| alias CUTF='LANG=en_XX.UTF-8@POSIX ' |

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#23 2014-12-01 19:12:56

ewaller
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From: Pasadena, CA
Registered: 2009-07-13
Posts: 18,639

Re: Are AUR packages signed? How do I check the signature if they are?

vorbote wrote:

...But as you both have a lot more posts than I in the forum, you are both obviously correct. End of discussion.

What got your panties in a bunch?  I saw nothing that looked like an attack, or that you were in someway wrong because of a lack of posts.
Was there a reason to take what had been a reasonable discussion and trash it by making the assertion that because someone has more posts, they must be correct?

Please keep this a technical discussion.

Last edited by ewaller (2014-12-01 19:30:29)


Nothing is too wonderful to be true, if it be consistent with the laws of nature -- Michael Faraday
Sometimes it is the people no one can imagine anything of who do the things no one can imagine. -- Alan Turing
---
How to Ask Questions the Smart Way

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#24 2014-12-01 19:20:54

Trilby
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Registered: 2011-11-29
Posts: 27,053
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Re: Are AUR packages signed? How do I check the signature if they are?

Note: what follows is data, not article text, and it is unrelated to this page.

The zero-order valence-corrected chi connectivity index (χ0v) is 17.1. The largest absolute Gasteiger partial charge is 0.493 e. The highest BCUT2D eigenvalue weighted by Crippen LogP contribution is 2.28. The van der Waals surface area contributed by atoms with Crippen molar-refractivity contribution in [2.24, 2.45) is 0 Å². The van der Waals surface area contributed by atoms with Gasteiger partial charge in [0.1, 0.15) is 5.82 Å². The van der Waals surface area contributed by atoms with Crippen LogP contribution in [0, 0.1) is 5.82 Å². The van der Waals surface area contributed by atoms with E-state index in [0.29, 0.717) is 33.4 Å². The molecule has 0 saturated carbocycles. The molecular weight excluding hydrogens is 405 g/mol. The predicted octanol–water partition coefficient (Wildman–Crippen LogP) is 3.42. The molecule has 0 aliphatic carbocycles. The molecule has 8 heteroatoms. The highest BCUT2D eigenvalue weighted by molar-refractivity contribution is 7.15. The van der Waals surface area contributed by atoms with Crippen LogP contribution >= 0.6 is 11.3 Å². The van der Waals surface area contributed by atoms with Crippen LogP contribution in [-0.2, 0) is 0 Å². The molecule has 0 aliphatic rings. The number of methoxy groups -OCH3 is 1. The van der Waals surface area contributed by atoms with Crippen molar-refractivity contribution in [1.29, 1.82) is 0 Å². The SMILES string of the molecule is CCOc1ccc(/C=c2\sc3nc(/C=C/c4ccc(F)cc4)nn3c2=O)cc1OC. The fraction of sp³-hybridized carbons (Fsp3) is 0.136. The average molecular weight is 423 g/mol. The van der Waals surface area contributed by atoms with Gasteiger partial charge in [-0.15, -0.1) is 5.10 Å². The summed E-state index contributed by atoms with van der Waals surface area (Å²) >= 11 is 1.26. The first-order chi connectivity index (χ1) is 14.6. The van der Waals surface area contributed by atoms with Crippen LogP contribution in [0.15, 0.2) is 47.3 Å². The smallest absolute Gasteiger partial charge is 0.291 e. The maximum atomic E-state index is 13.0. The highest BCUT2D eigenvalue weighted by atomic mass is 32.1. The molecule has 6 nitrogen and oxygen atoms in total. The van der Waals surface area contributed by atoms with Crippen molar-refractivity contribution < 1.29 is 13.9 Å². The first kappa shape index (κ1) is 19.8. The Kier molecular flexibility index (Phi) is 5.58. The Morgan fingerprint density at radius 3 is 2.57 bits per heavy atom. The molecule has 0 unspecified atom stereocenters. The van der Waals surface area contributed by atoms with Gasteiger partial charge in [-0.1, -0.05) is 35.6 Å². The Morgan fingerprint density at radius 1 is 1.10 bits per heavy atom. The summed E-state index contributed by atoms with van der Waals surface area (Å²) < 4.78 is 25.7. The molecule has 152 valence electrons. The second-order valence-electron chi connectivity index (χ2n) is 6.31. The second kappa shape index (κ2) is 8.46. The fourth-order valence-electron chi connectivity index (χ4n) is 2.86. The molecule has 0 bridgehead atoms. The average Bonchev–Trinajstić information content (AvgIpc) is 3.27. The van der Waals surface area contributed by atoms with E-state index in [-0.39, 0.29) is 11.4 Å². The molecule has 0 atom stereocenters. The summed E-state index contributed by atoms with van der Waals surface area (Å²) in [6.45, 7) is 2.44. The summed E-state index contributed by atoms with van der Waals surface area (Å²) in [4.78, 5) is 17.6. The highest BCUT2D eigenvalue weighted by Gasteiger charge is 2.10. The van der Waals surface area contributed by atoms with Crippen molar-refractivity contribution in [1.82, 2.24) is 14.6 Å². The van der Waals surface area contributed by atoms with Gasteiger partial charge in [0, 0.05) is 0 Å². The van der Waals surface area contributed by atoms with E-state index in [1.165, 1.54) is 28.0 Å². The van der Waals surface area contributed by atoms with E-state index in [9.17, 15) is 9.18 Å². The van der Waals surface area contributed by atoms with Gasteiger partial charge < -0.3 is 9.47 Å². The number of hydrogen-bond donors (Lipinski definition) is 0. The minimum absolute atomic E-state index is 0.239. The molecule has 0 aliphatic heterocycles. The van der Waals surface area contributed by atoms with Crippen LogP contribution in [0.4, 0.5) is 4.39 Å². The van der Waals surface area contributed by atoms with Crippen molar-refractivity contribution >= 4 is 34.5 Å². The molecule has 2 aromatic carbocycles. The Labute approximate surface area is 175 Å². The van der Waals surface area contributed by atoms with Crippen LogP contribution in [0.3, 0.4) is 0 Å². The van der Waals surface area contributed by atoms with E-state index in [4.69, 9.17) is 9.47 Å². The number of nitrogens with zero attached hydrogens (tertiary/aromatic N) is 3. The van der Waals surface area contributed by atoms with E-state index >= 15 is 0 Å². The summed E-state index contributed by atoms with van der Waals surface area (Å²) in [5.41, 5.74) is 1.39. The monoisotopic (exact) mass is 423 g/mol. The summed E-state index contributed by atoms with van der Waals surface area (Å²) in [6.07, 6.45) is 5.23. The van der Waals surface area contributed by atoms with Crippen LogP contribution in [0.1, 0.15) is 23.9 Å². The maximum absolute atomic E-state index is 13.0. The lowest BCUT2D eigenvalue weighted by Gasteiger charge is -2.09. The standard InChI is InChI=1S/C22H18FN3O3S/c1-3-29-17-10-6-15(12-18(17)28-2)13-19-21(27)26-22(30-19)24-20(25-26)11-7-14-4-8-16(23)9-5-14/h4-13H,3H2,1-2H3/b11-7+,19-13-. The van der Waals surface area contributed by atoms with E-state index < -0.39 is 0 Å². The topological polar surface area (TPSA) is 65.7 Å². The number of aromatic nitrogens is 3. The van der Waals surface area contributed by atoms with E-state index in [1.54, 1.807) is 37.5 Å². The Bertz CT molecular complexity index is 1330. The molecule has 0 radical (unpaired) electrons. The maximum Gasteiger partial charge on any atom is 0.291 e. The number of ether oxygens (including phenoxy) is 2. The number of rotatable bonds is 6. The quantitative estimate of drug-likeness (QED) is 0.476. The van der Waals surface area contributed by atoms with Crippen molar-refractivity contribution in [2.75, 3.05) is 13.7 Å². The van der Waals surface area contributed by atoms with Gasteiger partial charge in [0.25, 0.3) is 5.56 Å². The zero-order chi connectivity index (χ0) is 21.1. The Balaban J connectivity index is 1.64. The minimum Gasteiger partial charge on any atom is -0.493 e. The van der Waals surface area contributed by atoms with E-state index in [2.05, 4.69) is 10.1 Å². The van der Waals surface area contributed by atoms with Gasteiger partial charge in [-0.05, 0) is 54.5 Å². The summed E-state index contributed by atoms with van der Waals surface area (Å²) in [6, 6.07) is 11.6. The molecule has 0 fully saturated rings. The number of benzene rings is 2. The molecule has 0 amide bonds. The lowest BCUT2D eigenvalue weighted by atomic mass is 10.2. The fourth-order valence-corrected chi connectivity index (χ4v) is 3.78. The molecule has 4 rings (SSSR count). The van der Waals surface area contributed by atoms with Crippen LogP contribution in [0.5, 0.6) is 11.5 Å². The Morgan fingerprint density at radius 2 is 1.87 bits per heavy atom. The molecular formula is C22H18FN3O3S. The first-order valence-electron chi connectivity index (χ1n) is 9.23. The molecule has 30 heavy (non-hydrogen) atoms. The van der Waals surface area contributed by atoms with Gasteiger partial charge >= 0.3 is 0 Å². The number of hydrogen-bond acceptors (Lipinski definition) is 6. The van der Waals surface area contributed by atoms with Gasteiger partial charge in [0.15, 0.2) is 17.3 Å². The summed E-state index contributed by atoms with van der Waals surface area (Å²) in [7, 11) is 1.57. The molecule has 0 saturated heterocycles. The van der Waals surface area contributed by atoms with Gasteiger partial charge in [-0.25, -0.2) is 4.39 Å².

Indeed I have no idea why I was even included in that post - I wasn't replying to your points, vorbote.  As I read them, your points seem to fit your location well and may see the current AUR system as far more flawed than I would - but on the broad strokes of whether or not pgp signing would help the situation any, we seem to agree.


"UNIX is simple and coherent..." - Dennis Ritchie, "GNU's Not UNIX" -  Richard Stallman

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#25 2014-12-01 20:39:26

smirky
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From: Bulgaria
Registered: 2013-02-23
Posts: 273
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Re: Are AUR packages signed? How do I check the signature if they are?

Trilby wrote:

I could package a fork-bomb and digitally sign it ...

Amin to that big_smile


Personal spot  ::  https://www.smirky.net/  ::  Try not to get lost!